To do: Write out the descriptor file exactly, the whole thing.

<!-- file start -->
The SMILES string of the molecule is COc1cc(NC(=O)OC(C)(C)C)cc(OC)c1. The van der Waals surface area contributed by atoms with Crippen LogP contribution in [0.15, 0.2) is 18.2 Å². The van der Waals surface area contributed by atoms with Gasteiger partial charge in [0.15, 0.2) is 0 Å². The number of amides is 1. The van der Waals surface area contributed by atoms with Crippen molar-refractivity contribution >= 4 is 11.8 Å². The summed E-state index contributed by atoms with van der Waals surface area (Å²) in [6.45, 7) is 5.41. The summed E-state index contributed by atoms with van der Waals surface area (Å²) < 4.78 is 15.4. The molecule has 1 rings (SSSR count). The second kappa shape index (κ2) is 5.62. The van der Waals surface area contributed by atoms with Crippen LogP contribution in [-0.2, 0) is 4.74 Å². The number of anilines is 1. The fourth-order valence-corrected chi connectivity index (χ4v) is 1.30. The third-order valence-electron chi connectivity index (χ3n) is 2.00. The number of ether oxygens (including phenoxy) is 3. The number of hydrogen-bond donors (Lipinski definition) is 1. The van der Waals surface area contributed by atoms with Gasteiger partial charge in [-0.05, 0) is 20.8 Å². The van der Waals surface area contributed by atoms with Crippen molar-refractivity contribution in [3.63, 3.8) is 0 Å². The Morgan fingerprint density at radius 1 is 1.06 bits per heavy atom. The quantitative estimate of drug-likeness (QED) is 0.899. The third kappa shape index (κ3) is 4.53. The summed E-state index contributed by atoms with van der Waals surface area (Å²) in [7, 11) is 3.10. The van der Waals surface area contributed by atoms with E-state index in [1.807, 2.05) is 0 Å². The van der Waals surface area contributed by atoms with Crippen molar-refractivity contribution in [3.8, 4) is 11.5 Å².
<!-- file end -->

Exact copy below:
The SMILES string of the molecule is COc1cc(NC(=O)OC(C)(C)C)cc(OC)c1. The van der Waals surface area contributed by atoms with Crippen LogP contribution in [0.15, 0.2) is 18.2 Å². The van der Waals surface area contributed by atoms with Gasteiger partial charge in [0.15, 0.2) is 0 Å². The number of amides is 1. The van der Waals surface area contributed by atoms with Crippen molar-refractivity contribution >= 4 is 11.8 Å². The summed E-state index contributed by atoms with van der Waals surface area (Å²) in [6.45, 7) is 5.41. The summed E-state index contributed by atoms with van der Waals surface area (Å²) < 4.78 is 15.4. The molecule has 1 rings (SSSR count). The second kappa shape index (κ2) is 5.62. The van der Waals surface area contributed by atoms with Crippen LogP contribution in [-0.2, 0) is 4.74 Å². The number of anilines is 1. The fourth-order valence-corrected chi connectivity index (χ4v) is 1.30. The third-order valence-electron chi connectivity index (χ3n) is 2.00. The number of ether oxygens (including phenoxy) is 3. The number of hydrogen-bond donors (Lipinski definition) is 1. The van der Waals surface area contributed by atoms with Gasteiger partial charge in [-0.05, 0) is 20.8 Å². The van der Waals surface area contributed by atoms with Crippen molar-refractivity contribution in [3.63, 3.8) is 0 Å². The Morgan fingerprint density at radius 1 is 1.06 bits per heavy atom. The quantitative estimate of drug-likeness (QED) is 0.899. The third kappa shape index (κ3) is 4.53. The summed E-state index contributed by atoms with van der Waals surface area (Å²) in [7, 11) is 3.10. The van der Waals surface area contributed by atoms with E-state index in [1.807, 2.05) is 0 Å². The van der Waals surface area contributed by atoms with Crippen molar-refractivity contribution in [3.8, 4) is 11.5 Å².